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“This has prompted us to coordinate with local El Paso city and county officials and non-governmental organizations to coordinate the release of families from the South Texas region to our local NGO shelter network,” she said.
El Paso’s Annunciation House shelter is receiving the families that are released, said director Ruben Garcia. The families being released are in addition to the organized, daily arrivals of migrants who have been waiting in Juárez under the Migrant Protection Protocols.
The number of migrants crossing the border in family units — children traveling with a parent or legal guardian — climbed sharply in February from the prior month. The Border Patrol reported 18,945 apprehensions or “encounters” of family units in February, up from 7,064 in January.
The numbers are well above year-ago levels, when the Border Patrol reported roughly 4,600 apprehensions of people traveling with a family member in February 2020 and about 5,100 in January 2020.
At 5 a.m. on Thursday, there were no representatives of the government of Mexico to receive the Honduran woman, her baby and two other Guatemalan mothers with four girls between them in Juárez. The women found themselves at the delta of the Paso del Norte bridge, where cross-border commuters idled their engines and blared their horns as the line of passenger vehicles inched north.
Migrants are especially vulnerable in the minutes and hours after they are left at border crossings to return to Mexico, advocates say.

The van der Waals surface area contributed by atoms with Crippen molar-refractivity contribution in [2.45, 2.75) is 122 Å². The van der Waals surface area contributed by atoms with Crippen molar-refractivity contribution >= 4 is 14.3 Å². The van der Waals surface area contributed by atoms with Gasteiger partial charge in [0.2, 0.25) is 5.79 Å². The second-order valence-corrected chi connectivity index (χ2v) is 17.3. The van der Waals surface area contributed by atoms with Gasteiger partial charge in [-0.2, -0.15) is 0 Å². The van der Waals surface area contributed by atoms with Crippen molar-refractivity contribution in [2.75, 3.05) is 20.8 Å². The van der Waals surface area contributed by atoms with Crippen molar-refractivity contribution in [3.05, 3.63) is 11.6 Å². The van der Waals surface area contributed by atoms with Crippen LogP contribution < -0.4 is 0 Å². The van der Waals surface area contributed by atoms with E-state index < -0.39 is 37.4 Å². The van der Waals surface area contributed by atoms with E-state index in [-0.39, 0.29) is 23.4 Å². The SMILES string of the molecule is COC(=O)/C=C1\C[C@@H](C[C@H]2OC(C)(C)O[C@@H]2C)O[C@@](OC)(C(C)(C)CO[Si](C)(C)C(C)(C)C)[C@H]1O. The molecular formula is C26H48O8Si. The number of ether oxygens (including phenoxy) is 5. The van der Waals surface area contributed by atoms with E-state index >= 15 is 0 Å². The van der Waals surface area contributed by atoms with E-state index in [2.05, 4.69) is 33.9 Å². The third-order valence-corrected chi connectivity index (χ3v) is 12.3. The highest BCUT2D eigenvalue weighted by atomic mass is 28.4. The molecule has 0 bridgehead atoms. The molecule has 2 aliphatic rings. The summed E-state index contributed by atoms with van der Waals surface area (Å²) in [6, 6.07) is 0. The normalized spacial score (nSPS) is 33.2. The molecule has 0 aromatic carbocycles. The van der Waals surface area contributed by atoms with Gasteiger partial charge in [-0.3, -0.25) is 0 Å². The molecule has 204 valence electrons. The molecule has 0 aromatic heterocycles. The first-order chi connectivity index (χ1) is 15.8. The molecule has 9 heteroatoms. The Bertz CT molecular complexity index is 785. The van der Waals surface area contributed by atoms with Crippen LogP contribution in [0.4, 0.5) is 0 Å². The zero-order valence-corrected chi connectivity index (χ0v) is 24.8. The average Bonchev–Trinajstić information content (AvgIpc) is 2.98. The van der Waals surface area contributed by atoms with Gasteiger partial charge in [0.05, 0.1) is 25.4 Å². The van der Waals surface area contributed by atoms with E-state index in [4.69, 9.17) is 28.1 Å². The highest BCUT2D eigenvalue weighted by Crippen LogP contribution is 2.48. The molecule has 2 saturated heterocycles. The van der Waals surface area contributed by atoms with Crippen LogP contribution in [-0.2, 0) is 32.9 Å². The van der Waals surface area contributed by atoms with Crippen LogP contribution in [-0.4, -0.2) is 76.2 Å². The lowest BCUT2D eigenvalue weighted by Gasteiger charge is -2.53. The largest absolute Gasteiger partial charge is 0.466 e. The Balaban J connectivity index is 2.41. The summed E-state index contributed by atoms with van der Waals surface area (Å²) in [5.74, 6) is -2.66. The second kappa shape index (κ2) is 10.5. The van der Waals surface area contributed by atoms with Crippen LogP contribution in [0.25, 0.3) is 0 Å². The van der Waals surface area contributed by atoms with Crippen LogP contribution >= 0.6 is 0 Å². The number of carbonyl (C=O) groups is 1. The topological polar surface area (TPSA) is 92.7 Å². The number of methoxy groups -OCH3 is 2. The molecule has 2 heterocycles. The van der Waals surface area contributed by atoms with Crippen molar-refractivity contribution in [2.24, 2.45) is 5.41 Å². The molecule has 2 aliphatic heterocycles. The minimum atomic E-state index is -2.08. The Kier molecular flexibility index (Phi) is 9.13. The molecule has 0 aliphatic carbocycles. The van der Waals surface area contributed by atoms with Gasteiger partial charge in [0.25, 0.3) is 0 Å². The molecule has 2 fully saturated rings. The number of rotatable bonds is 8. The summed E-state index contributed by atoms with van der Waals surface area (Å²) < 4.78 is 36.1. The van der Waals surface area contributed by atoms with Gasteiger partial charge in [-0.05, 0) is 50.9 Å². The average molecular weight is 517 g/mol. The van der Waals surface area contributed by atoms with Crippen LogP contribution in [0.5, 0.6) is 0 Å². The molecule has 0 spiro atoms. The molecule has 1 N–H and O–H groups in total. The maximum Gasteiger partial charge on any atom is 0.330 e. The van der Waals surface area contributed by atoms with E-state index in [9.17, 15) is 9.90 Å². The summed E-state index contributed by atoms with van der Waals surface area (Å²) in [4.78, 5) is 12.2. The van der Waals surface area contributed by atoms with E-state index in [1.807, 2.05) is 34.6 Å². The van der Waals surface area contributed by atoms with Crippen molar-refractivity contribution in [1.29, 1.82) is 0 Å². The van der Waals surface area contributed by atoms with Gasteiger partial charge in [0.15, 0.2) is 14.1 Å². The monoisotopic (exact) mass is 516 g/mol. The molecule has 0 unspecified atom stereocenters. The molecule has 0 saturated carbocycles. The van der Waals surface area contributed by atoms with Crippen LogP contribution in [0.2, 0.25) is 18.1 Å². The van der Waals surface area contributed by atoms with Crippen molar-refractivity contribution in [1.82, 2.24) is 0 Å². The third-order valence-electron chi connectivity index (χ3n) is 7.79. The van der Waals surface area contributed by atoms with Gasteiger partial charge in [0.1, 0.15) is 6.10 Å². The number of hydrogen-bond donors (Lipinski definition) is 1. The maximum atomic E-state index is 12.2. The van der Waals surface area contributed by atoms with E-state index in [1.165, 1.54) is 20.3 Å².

Two nonprofit organizations, Human Rights Watch and Human Rights First, have documented hundreds of abuses against migrants returned to Juárez and other Mexican border cities including sexual assault, theft and kidnapping.
Maribel E. sat on a concrete bench and cried. She called her mother in the U.S. on a cellphone, with the speaker on.
They kicked me out of the country, mami. They kicked me out of Texas. I’m here where it says, ‘Puente Internacional Paso del Norte.’ And my son without clothes for the cold…
Through the speaker a woman said, “They didn’t give you an appointment?”
Nothing mami, nothing, nothing. They only took my passport, and imagine, this child with such cold, and no, nothing, nothing. Ay mami, I am so confused…
‘Very, very limited capacity’
Every day around 9 a.m., a Chihuahua state-run migrant aid center opens its doors around the corner from the base of the Paso del Norte bridge in Juárez.
The agency, known as the CAIM, coordinates with U.S. Customs and Border Protection to receive expelled migrant families, said Enrique Valenzuela, who runs the center.